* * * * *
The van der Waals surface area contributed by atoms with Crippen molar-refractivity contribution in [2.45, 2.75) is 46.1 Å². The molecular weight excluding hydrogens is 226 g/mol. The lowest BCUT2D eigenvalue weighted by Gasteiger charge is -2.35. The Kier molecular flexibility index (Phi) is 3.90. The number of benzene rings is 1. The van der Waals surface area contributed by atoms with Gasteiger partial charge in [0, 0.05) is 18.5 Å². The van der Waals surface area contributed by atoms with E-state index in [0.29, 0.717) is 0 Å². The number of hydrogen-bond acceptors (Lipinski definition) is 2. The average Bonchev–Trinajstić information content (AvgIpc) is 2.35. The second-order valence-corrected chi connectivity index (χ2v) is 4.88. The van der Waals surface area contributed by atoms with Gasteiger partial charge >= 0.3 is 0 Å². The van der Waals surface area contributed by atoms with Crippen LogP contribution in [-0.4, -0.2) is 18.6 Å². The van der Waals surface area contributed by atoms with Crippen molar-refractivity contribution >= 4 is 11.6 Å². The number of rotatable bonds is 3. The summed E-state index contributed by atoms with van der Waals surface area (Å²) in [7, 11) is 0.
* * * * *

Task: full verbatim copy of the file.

The van der Waals surface area contributed by atoms with Crippen molar-refractivity contribution in [2.45, 2.75) is 46.1 Å². The molecular weight excluding hydrogens is 226 g/mol. The lowest BCUT2D eigenvalue weighted by Gasteiger charge is -2.35. The Kier molecular flexibility index (Phi) is 3.90. The number of benzene rings is 1. The van der Waals surface area contributed by atoms with Gasteiger partial charge in [0, 0.05) is 18.5 Å². The van der Waals surface area contributed by atoms with E-state index in [0.29, 0.717) is 0 Å². The number of hydrogen-bond acceptors (Lipinski definition) is 2. The average Bonchev–Trinajstić information content (AvgIpc) is 2.35. The second-order valence-corrected chi connectivity index (χ2v) is 4.88. The van der Waals surface area contributed by atoms with Gasteiger partial charge >= 0.3 is 0 Å². The van der Waals surface area contributed by atoms with Crippen LogP contribution in [-0.4, -0.2) is 18.6 Å². The van der Waals surface area contributed by atoms with Crippen molar-refractivity contribution >= 4 is 11.6 Å². The number of rotatable bonds is 3. The summed E-state index contributed by atoms with van der Waals surface area (Å²) in [7, 11) is 0.